Friday, August 16, 2013

The In-Betweeners

Today I had FN (Former Nemesis) over with her adorable now six month old baby for a little dip in the pool. It was the first, and probably last time I have been in the pool this summer, mostly because it's been the chilliest summer I can remember (the water was only 75, which says a lot - normally it's 81 by this time), but also because trying to balance a swim with a toddler is just too much. For now the pool is a huge, expensive liability. But in a few years it will be AWESOME.

She mentioned she'd just come from lunch with a mutual friend who was her maid of honor and baby shower planner. I asked how she was doing, and my friend said, not so great. Apparently this girl, who is 37, single, and childless, just came back from a girl's weekend in which every woman there was married and had two children, and every one of them looked on her as an object of pity and according to her said everything on the "things not to say to your single friends" list, such as talk about freezing eggs, etc. My friend said her friend was really in a funk and had been for some time. Always the maid of honor, never the bride. 

My knee jerk reaction was of course, "just tell her to have her own baby!" as if there's any "just" about that idea, and as if that's a one size fits all solution to the Aging Egg problem women face over 35. It's definitely not advisable for everyone, for sure. I have met some people interested in this choice who probably wouldn't be the best candidates - too flaky, not set up financially, not ready to stop dating and focus on something else for a minute - and I believe many women just want All or Nothing; either they get the big wedding and the dream house and the two perfect over-achieving kids, or they want nothing at all. Which, to me, is a very narrow and self-defeating way of looking at the world. 

People who grew up poor and deprived like me know that sometimes you just have to take what you can get. I have a very street hustler mentality about everything in life - maybe it's the Brazilian in me; I'm always trying to find shortcuts to things I want, recognizing I am never going to get things in a normal traditional way. I weaseled around until I found someone who would get me a home loan, I started my own business so I would never have to worry about education or credentials, I made my own family with no man. The dark side is no, I did not get The Dream, like my friend did. But I also didn't say "either I get everything I want or forget it" like her friend did (supposedly).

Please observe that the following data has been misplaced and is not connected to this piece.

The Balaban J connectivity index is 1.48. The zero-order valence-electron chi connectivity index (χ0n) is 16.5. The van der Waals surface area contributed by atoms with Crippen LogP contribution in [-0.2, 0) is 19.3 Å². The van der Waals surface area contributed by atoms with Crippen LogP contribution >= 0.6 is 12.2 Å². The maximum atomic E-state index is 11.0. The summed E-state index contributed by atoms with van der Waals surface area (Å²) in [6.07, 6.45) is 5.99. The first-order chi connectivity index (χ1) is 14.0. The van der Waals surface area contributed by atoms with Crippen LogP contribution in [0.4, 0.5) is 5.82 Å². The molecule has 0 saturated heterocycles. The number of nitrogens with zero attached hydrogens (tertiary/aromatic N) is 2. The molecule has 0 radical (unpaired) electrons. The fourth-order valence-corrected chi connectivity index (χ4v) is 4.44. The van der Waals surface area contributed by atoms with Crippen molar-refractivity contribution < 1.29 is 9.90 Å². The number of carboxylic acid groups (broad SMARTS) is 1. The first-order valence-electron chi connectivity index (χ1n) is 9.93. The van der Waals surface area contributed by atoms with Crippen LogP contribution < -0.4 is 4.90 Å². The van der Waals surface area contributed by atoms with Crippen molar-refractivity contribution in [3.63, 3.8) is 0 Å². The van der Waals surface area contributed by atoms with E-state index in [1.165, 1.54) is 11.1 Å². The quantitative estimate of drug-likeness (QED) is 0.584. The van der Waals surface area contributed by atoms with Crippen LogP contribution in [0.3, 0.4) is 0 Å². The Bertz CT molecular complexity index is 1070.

I'm a bit of an In-Betweener in that sense. I did get the family, and that's wonderful and amazing. But no, no nice man to take care of us. So I *kind of* have The Dream. Sort of. 

I guess the important part is it's My Dream. I watched a show about celebrity custody battles and thought smugly, "see, my kids will never have to endure that. They'll never know the pain of loss or abandonment by a guy they knew as dad. They'll never know the pain I knew." Unlike me, also, they'll never painfully watch their mother chase men like a teenaged girl and pretty much sell her whole life short for male attention. That's another of life's little joys they have been spared.

So we return to the eternal question, is it bad to intentionally raise children with no father? Will I ever get over the fact that no man ever wanted me? Will it always feel second-best? Or is single parenthood by choice in fact awesome and one of the world's best kept secrets? I don't know yet, but I bet when I'm on my deathbed some day, I'll be so glad I made the choices I did and didn't let the lack of some pre-determined "ideal" stop me from pursuing my dreams. And hopefully my kids will be glad, too.


  1. I grew up in the ideal family, the nice house, financially comfortable family, married parents, with two kids and dogs. It wasn't until I was an adult that I realized that that type of family looks great on paper, but doesn't always equal happiness. My SMC family may be small, and we don't have a big house, but there sure is a ton of love and laughter. In the end, that is way more important!

  2. I think not wanting to let go if the dream (husband, house, kids) is what kept me from pursuing SMC until I was almost 40. I wanted it all. I think your little family is perfect. And having a mother who is secure with who she is and her direction in life is better than having a mom who us only with dad to "get the package deal."

  3. I grew up in WWIII and I never wanted that kind of family, but I think I instinctively knew I'd be a SMC, and something in me said it wouldn't be easy. The biggest irony of it all was I worked with the Dr. who help me have L and I said to him many years before, in my usual flip way, I will come back and see you at 35 and get a "frozen pop". Turned out to be a prophetic statement. I too have chased all kinds of losers, and even a year ago unloaded what I hope will be the last of them. I had a closet full of bridesmaid dresses but what I've learned from my friends and family is that the nuclear family ain't all it's touted to be. I carry around a lot o baggage from my childhood, much like your family situation and, with every carless word I say to my daughter, I'm terrified I'm repeating the same mistakes. What I do know is that my daughter was long awaited and very much wanted. She will get the love of one engaged parent, and if manage to find a good man, maybe two, but my choice was the best one for me. I believe our experiences have made us strong and very much in tune to the needs of our kids. Not to mention, they are loved beyond measure.

  4. I highly doubt no man wanted you! We tend to only remember the relationships that devastated us, and not the men we devastated by not giving them the time of day, not going on a first date, not eating a second date, or later breaking up with them.